GRETA & MANU SCHNETZLER


Greta-&-Manu-Schnetzler-2016-web

schnetzler.com

Honey I’m Home

Print on metal  

Edition: 2/15

24″ x 36″

Signature: on the back

Retail Value: $750

Minimum Bid: $250

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Greta and Manu Schnetzler photograph at night because they are struck by the transformative power of night lighting—moonlight or artificial—to create beauty and mystery in gritty urban settings. Text often finds its way into their work as a substitute for human presence and sometimes, as a commentary on the scene. Greta and Manu seek to capture a moment that anticipates what is about to happen or what may have just happened in order to evoke a narrative. Great and Manu are attracted to what has been left behind to be destroyed, to decay, or just to wait to be reanimated by human presence. After seeing their urban landscape transform so quickly. Greta and Manu often feel a sense of urgency to photograph the scenes they are drawn to before it is too late.

Greta and Manu are long-time residents of Potrero Hill where they have exhibited their work with other “Hill” artists in the annual group exhibit and local venues. They have also exhibited in solo and group exhibitions, including the annual Open Studios-SF exhibit, frequently with Studio Nocturne. Their work is in private and corporate collections in the United States and Europe. They are active in the community and frequently donate prints and photographic services to benefit local nonprofit organizations. They enjoy looking for inspiration together.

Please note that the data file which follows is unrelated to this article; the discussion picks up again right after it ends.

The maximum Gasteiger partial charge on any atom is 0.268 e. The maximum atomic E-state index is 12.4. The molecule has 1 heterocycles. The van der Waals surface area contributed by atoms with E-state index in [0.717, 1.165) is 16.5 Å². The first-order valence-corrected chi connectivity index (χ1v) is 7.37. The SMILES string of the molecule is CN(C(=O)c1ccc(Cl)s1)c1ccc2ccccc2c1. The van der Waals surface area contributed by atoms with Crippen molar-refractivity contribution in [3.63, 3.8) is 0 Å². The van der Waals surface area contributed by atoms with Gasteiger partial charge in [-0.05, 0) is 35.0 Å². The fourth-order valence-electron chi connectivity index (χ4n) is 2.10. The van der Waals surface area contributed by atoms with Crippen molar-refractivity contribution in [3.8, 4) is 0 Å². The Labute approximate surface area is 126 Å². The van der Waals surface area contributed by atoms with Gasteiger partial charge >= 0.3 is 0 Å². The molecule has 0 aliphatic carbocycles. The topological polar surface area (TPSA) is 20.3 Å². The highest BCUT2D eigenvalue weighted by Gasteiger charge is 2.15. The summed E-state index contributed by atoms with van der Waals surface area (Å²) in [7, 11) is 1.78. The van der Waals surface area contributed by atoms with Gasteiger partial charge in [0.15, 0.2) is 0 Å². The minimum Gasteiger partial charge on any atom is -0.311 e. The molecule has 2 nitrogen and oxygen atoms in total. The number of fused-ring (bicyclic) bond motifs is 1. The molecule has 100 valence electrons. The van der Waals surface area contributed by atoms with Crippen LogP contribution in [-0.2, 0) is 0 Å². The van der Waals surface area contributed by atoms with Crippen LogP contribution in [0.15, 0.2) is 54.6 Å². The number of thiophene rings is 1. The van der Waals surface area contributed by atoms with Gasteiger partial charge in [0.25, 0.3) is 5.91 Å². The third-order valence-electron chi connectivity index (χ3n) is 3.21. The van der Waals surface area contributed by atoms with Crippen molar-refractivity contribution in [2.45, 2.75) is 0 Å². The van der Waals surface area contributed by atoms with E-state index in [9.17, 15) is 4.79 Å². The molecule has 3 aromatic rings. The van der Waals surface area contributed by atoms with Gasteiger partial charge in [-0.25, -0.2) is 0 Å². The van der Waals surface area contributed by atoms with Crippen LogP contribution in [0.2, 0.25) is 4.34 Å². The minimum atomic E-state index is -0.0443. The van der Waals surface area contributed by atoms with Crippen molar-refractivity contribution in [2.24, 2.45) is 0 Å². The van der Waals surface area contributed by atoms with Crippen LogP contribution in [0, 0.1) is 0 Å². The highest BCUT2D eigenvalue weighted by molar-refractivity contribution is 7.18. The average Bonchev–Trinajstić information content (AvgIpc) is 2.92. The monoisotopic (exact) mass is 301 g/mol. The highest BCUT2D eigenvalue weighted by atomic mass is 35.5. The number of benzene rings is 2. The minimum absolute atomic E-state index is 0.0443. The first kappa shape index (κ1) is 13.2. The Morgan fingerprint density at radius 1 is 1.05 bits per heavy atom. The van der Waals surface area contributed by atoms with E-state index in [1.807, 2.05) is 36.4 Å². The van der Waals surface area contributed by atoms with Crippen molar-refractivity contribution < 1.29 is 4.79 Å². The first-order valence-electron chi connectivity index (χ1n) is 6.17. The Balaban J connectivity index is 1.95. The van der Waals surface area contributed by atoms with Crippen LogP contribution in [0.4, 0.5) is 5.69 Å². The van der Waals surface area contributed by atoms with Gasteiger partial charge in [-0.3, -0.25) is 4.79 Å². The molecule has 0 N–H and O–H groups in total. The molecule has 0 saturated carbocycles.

Michael Yochum of SF Art News, wrote in 2012, “For photographers, Manu and Greta Schnetzler the night is an adventure. Not all places are equally transformed by the night. It takes night eyes to see the potential for magic and mystery in a place that seems quite mundane in the daytime. Photography is uniquely qualified as an art form to capture the emotion that the qualities of night evoke. We always feel that there is something unseen just outside of our perception; and, the camera actually captures a piece of that.”

© UCSF Alliance Health Project